World’s first fleet of hydrogen trains begin operation in Germany

World’s first fleet of hydrogen trains begin operation in Germany

Last Wednesday, Germany’s first-ever hydrogen train line was opened. The line in Lower Saxony has fourteen trains, all powered by hydrogen, and has been hailed as a major step towards decarbonising public transport.

German hydrogen rail line commences operations

In what has been described as a major step in the decarbonisation of rail travel, Germany opened the world’s first hydrogen train line. A fleet of 14 trains, running entirely on hydrogen, have commenced operations in Lower Saxony, on the line connecting the German cities of Cuxhaven, Bremerhaven, Bremervörde and Buxtehude.

The hydrogen trains have replaced the diesel trains that originally ferried passengers up and down the line in Lower Saxony. Hydrogen trains help to reduce CO2 emissions by using a fuel cell to turn hydrogen and oxygen into electricity and water.

Hydrogen trains suitable for regional lines

Hydrogen trains are more suitable for smaller, regional lines, as the cost of transitioning to electric trains can often be more expensive that the profits made on long-distance trains. However, the transport sector is not the only industry looking to use hydrogen to reduce its CO2 emissions. The automotive industry is also using the technology, as are the aviation, steel and chemical industries.

Germany also lacks the necessary infrastructure for a large-scale transition to hydrogen power. "For this reason, we do not see a 100% replacement of diesel trains by hydrogen", said rail expert Alexandre Charpentier to French news agency AFP. The line in Lower Saxony will initially use hydrogen generated as a by-product by certain industries.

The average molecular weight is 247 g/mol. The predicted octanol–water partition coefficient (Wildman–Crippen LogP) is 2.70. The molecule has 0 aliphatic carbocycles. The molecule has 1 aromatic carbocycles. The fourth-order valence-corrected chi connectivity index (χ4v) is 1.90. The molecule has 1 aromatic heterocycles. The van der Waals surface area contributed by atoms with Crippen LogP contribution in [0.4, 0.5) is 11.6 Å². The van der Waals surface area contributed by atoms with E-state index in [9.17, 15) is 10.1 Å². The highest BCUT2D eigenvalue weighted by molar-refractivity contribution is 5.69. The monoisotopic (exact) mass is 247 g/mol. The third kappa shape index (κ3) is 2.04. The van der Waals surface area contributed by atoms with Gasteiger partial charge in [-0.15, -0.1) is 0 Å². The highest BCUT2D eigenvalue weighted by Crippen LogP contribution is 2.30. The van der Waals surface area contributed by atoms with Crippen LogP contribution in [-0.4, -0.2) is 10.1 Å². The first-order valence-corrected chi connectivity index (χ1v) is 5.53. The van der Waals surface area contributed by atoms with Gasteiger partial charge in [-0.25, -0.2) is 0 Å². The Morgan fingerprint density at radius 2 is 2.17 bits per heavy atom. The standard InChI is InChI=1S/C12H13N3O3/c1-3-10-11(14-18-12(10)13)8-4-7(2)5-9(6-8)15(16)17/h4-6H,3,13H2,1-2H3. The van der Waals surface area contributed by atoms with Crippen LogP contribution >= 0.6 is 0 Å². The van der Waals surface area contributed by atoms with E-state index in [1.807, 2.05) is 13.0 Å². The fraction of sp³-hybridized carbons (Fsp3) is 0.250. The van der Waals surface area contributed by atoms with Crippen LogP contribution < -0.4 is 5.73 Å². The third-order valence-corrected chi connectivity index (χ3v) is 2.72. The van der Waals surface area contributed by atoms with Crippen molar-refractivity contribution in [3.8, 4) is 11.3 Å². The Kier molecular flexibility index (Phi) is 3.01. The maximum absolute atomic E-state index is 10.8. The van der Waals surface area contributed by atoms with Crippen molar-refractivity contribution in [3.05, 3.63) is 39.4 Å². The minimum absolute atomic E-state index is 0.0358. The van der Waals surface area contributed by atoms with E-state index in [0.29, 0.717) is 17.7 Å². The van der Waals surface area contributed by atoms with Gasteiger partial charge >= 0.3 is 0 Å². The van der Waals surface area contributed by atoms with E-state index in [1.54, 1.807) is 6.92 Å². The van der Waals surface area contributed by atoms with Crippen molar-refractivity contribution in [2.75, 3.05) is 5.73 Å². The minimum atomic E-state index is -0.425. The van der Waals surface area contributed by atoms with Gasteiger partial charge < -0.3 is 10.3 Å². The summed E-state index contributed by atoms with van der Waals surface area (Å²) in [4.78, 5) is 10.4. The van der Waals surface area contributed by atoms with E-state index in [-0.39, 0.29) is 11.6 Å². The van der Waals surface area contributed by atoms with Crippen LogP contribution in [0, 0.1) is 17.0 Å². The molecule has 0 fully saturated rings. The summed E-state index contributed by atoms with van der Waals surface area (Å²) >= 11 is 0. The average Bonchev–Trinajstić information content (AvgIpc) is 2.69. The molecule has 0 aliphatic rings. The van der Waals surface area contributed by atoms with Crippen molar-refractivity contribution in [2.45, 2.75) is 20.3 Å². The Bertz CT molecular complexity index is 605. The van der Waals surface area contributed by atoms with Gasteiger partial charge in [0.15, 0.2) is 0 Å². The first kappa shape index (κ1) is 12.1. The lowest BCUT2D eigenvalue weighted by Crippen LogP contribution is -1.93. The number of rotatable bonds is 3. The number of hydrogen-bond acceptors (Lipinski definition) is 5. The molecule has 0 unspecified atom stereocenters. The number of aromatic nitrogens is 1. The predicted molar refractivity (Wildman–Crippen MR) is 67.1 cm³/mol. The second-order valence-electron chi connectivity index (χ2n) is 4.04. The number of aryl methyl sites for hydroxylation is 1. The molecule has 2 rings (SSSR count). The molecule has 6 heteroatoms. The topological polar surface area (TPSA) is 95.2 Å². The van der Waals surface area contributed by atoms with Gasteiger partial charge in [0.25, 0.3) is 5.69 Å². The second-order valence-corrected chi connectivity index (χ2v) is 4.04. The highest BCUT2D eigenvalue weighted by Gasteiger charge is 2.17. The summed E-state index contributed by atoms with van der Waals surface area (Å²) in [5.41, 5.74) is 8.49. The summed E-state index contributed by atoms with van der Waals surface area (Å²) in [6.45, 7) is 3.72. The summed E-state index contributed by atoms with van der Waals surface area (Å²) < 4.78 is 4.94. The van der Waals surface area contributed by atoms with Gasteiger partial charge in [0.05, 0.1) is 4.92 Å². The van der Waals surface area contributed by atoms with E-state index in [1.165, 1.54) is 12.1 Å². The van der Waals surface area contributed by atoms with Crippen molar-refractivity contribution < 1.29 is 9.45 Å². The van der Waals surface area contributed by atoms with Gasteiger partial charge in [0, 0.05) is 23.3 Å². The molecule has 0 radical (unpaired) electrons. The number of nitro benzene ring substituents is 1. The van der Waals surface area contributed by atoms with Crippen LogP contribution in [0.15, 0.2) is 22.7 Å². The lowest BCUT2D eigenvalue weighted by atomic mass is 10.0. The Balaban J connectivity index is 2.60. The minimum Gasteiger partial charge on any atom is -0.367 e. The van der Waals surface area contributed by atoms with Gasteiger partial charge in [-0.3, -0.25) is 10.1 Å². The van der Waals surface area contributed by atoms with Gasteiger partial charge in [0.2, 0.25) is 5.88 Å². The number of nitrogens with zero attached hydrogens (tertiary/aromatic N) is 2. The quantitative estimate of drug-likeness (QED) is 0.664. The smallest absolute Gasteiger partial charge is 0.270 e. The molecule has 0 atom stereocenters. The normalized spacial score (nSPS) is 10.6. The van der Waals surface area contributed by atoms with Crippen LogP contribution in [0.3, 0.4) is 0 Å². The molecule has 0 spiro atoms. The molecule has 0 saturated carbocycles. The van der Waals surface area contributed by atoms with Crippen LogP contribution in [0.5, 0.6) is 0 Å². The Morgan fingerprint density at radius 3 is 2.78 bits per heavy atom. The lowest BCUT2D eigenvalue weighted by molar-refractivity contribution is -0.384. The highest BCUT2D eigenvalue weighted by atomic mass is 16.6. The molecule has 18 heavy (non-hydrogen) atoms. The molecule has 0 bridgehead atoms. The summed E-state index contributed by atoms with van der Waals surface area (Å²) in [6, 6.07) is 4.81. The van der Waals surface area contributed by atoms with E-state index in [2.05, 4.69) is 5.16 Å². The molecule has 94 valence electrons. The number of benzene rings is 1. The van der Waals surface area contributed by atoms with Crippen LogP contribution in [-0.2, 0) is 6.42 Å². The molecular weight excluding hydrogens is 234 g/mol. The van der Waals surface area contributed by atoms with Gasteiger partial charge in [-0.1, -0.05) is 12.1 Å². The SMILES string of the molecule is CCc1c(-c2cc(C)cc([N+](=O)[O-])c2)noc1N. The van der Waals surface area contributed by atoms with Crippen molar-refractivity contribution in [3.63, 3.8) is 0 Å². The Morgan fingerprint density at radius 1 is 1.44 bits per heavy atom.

Another problem is that hydrogen is not necessarily carbon-free. Hydrogen is usually generated through the use of fossil fuels, which emit greenhouse gases.

Hydrogen trains designed in France

The hydrogen trains operating in Lower Saxony were supplied by French transport manufacturer Alstom. The trains, named Coradia iLint, were designed in France and assembled in Salzgitter, Lower Saxony. The trains have been in commercial trials since 2018.

Alstom has signed multiple contracts for its hydrogen trains in Germany, France and Italy. It has been estimated that between 2.500 and 3.000 diesel trains could be replaced with these hydrogen models. “By 2035, around 15 to 20 percent of the regional European market could run on hydrogen,” said Charpentier.

German manufacturing company Siemens has also entered the market for hydrogen trains. The international company revealed its prototype last year with Deutsche Bahn and expects to start producing the trains on a large scale by 2024.

William Nehra


William Nehra

William studied a masters in Classics at the University of Amsterdam. He is a big fan of Ancient History and football, particularly his beloved Watford FC.

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